Pros and Cons of Fiber Optic Internet

Fiber-optic cables are the preferred choice for modern land-based communication networks. As access continues to reach more people, these networks are changing the way we think about data transfers. Nevertheless, despite all the advantages of fiber optics, there are some downsides as well.


1. Performance

Performance is by far the greatest advantage that fiber-optic cabling has over other methods currently in use, such as coaxial cabling. Fiber-optic internet connections available to the average end-user provide low latency, symmetrical 1 Gbps speeds and enough bandwidth to deliver those speeds without data caps, throttling and diminished performance during peak usage periods.

2. Scalability

Fiber-optic communication is scalable in both a logistical and theoretical sense. It is simple to disable or enable portions of a fiber-optic infrastructure as needed. The wiring is smaller and lighter than cable wiring, which makes it much easier to future-proof installations. In addition, for practical use, we are not even close to reaching the bandwidth limitations of fiber-optic networks. Compare this to traditional copper wire networks, which are already up against the proverbial wall.

3. Long-Term Costs

Charter Spectrum is on the internet provider who offer low cost of monthly subscription plan. Fiber-optic networks require less maintenance than cable networks. Although it does cost more to implement a fiber-optic network, the total cost of ownership is lower due to those lesser maintenance costs in addition to how much more scalable the existing infrastructure is.

4. Security

Security is a significant concern when it comes to modern data transfers. Traditional cable networks have a number of shortcomings. They are relatively easy to tap into. They can radiate signals and thus allow data to be intercepted without a physical tap. Such networks are also inherently more decentralized and therefore provide more points of access. Fiber-optics networks do not have these limitations, which is why most modern businesses choose fiber optic internet for their networks.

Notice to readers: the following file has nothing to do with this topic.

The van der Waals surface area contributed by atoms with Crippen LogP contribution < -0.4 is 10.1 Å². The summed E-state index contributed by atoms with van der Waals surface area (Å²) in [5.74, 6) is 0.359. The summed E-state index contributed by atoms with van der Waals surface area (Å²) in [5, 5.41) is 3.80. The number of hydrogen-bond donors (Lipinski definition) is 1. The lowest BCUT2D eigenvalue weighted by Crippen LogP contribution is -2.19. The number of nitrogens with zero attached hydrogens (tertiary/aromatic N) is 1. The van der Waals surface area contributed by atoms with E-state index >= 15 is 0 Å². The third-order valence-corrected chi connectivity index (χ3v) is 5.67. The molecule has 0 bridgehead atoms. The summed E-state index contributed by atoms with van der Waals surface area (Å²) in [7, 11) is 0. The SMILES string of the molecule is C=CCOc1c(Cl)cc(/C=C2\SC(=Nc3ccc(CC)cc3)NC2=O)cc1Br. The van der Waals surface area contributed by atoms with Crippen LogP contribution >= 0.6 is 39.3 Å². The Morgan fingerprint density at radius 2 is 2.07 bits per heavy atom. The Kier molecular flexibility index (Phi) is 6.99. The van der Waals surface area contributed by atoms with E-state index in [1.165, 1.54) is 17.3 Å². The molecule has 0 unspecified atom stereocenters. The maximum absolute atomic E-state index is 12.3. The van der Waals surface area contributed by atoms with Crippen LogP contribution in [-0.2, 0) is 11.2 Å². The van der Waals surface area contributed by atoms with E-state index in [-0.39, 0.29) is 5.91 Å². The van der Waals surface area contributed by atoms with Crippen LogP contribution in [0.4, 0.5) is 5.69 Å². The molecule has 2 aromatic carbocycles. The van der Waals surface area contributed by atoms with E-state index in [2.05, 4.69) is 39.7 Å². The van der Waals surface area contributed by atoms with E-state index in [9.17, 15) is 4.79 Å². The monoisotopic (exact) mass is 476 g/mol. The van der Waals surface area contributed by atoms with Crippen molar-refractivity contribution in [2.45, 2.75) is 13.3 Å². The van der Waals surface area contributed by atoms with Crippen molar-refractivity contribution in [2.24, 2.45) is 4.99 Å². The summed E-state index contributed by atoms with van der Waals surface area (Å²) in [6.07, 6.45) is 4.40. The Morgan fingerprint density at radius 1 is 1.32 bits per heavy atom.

1. Vulnerable to External Damage

The conversation concerning fiber versus cable often points out that fiber is more reliable, and it is because it requires less maintenance and junction points but also because most fiber-optic cabling is buried. It has to be for the most part. The fact that it is thinner and lighter makes it more delicate, and if we were to string it like coaxial cable or telephone wires, it would be quite prone to damage.

2. Vulnerable to Internal Damage

The standards for construction of fiber-optic cabling are quite high because imperfections can lead to a type of damage that the industry calls fiber fuse. Is fiber more prone to internal damage than coaxial? No. In fact, it is less prone. However, when fiber fuse does occur, it can lead to a great deal of damage over a wide area whereas damage with coaxial cable is generally limited to the immediate area.

3. Slow Infrastructure Expansion

Expansion of fiber-optic networks is quite slow for a number of reasons. Not only does everything have to buried, but it has to be done so with a great deal of care as not to cause damage. In addition, fiber cables do not support bidirectional communication, which means that for most applications, the installers have to lay two concurrent cables where a cable network would require only one.

4. Upfront Costs

Establishing even a small-scale fiber-optic network is expensive. Large-scale fiber-optic networks are not only more expensive for the obvious reasons but because the companies implementing them have essentially been learning as they went. The rate at which new users are getting access to fiber is thanks to those lessons learned and resulting innovations, but the initial costs are still quite high.

Bottom Line

The advantages of fiber far outweigh the disadvantages because there are ways to mitigate those limitations. Fiber will soon make traditional cable obsolete, and it is very unlikely that fiber will become obsolete in the lifespan of anyone reading this at time of publication.

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Nathaniel Villa
Nathaniel Villa
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